Right now, Trump seems focused on optics, and until the storm passes that’s pretty much all he can do. He’s been tweeting about Harvey frequently, though he’s focused on the storm’s destruction rather than discussing how Americans can help:
The big test will come on Tuesday, when Trump plans to visit Texas. His administration has not said where he’ll be, and while Governor Abbott said he won’t go to Houston, some have questioned whether it’s wise to divert resources for a presidential visit while the crisis is ongoing. Trump showed an eagerness to engage in the politics of natural disasters during the campaign, when he visited flood-ravaged southern Louisiana. Residents welcomed Trump, saying the disaster wasn’t receiving enough national attention. However, Governor John Bel Edwards, a Democrat, said Trump had given no advance notice of his visit, and he wanted Obama to hold off due to logistical challenges.
Vice-President Mike Pence said in a radio interview that Trump is anxious to tour Texas and “make sure the families and all of those affected and our first responders know that we are with you,” adding, “we’re there for the long haul with Texas through the recovery efforts, but now’s the time to focus on lifesaving efforts.”
Whether Trump can remain focused on Harvey’s victims tomorrow, and in the coming weeks, remains to be seen. Aside from the Arpaio pardon, Trump’s tweets in recent days have been interspersed with recommendations for books penned by his political allies, and new calls to build a border wall and make Mexico pay for it, even as Mexico offered to help with storm relief.
During a press conference on Monday, President Trump insisted that his threat to shut down the government next month if Congress does not provide funding for his border wall will not complicate efforts to secure a multi-billion-dollar aid package for Harvey relief.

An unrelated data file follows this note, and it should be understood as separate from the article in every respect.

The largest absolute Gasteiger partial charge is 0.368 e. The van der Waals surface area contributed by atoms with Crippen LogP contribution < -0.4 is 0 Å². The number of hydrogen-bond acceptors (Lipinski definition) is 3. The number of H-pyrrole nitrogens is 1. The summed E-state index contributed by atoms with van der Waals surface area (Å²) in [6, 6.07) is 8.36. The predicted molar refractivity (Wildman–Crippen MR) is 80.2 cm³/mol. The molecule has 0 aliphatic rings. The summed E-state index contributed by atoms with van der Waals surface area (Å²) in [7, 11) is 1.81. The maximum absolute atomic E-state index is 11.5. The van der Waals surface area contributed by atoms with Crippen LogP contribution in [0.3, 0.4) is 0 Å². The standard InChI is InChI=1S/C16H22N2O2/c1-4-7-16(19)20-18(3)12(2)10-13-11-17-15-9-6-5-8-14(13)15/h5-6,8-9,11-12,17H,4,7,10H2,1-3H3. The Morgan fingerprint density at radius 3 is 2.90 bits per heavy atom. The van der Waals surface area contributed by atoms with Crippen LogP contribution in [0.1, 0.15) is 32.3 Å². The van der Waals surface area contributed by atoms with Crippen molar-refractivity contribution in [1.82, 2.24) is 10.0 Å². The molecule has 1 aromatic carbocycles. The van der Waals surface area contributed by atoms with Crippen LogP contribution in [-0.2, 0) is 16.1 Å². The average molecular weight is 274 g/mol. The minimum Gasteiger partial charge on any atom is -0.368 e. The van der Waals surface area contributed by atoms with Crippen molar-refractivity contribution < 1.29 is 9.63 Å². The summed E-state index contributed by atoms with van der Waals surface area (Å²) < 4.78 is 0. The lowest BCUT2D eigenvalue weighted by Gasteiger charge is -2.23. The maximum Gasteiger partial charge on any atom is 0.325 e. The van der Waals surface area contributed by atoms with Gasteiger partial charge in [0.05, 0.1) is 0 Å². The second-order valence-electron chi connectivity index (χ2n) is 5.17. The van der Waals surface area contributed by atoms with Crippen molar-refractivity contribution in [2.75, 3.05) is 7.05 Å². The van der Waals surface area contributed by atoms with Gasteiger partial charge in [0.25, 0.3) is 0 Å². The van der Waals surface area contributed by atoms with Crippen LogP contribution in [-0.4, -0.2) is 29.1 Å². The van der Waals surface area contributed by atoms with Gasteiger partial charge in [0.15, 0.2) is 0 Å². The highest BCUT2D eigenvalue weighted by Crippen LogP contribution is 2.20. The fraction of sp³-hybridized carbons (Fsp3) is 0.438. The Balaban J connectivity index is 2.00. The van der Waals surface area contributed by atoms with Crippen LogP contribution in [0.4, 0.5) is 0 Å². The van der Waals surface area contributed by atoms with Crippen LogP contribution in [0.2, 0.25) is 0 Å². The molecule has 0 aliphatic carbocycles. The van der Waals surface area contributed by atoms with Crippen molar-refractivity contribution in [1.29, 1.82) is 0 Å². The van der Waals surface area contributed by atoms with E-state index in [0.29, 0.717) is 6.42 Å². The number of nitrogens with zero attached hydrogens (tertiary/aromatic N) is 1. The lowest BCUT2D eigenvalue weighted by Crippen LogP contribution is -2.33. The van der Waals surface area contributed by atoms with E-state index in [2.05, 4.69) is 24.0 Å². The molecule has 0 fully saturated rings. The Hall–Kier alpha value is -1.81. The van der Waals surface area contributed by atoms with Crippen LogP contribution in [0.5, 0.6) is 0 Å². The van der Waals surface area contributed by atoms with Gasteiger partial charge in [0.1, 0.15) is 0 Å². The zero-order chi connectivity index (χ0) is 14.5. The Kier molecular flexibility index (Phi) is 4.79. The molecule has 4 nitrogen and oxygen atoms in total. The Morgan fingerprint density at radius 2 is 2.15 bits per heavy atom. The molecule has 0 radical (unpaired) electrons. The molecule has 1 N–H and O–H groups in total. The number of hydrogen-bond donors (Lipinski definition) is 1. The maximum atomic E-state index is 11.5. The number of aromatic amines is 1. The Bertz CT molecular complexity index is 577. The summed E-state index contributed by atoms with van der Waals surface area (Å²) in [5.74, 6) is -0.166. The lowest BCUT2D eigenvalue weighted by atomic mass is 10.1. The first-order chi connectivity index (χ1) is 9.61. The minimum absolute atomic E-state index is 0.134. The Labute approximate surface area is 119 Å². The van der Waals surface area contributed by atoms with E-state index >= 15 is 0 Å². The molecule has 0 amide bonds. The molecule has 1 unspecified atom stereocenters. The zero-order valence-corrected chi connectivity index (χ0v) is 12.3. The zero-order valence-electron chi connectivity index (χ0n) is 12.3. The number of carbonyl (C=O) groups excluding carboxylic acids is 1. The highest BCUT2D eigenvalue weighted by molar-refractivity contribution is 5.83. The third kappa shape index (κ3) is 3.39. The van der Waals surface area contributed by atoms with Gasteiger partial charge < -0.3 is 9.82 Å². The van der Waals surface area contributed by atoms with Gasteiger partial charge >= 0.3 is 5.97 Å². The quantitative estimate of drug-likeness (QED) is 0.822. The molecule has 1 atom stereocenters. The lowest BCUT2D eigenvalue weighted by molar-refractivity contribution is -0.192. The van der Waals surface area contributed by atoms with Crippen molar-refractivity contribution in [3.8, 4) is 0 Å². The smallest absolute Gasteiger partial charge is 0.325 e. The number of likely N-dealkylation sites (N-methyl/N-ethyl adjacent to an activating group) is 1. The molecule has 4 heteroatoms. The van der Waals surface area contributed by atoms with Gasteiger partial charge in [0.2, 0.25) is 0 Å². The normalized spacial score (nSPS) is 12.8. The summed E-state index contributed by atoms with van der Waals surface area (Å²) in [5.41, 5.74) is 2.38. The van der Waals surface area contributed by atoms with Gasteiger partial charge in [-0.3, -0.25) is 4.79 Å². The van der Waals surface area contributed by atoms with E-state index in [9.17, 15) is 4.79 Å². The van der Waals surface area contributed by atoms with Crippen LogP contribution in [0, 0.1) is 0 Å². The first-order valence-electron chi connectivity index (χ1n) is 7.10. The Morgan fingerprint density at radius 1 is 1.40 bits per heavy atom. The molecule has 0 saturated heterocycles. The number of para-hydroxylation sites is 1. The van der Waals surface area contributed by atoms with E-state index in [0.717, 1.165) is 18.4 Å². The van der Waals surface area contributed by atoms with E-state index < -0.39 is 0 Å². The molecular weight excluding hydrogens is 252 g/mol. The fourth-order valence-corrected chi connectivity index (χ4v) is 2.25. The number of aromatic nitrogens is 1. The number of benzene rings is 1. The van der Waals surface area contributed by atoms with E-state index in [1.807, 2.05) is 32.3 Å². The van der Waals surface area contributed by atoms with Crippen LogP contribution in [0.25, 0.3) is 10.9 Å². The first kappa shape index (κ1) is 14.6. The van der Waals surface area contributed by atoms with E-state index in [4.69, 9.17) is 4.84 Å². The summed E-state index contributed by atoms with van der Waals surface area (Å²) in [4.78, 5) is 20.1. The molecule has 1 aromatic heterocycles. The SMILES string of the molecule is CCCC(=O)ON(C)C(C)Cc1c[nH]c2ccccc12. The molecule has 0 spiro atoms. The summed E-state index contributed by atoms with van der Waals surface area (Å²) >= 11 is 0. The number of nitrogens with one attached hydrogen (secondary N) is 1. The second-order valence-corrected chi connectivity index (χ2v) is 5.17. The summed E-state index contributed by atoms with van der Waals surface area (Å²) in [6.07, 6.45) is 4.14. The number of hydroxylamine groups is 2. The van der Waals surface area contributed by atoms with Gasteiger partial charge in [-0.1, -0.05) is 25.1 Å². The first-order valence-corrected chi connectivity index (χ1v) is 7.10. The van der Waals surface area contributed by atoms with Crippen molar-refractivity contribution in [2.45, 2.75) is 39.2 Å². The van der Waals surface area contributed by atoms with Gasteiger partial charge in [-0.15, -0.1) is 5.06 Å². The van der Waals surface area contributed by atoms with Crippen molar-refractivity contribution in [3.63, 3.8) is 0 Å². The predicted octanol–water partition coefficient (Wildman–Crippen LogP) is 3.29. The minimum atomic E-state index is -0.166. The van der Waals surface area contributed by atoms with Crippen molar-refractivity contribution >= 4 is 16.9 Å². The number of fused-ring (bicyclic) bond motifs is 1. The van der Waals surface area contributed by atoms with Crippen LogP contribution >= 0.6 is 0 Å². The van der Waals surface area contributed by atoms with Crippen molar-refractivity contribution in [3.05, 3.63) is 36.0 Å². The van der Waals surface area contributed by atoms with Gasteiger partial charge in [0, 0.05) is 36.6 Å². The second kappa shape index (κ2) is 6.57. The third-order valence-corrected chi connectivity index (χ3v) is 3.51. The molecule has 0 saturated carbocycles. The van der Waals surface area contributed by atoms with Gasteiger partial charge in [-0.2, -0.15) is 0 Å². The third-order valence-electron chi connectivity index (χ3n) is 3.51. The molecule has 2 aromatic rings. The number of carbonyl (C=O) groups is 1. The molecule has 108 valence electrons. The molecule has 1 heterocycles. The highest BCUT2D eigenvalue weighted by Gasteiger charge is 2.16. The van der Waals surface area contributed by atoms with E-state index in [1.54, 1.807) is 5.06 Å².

“I think that you’re gonna see very rapid action from Congress, certainly from the president, and you’re gonna get your funding,” Trump said. “We expect to have requests on our desk fairly soon and we think that Congress will feel very much the way I feel in a very bipartisan way. That would be nice. But we think you’re going to have what you need and it’s going to go fast.”
It’s up to the Trump administration to come up with a disaster-relief request, like when President Obama asked for $60.4 billion in additional funding nine days after Hurricane Sandy in 2012. The funding complicates the already hairy fall congressional schedule, but Politico reports it could help GOP leaders defuse Trump’s shutdown threat. If relief funds are attached to a bill to keep the government open beyond September 30, Trump could be forced to choose between securing money for Texas or vetoing the measure to fight for his border wall.
That could wind up being Trump’s “Katrina moment,” even if he manages to perform his role as “comforter in chief” perfectly on Tuesday.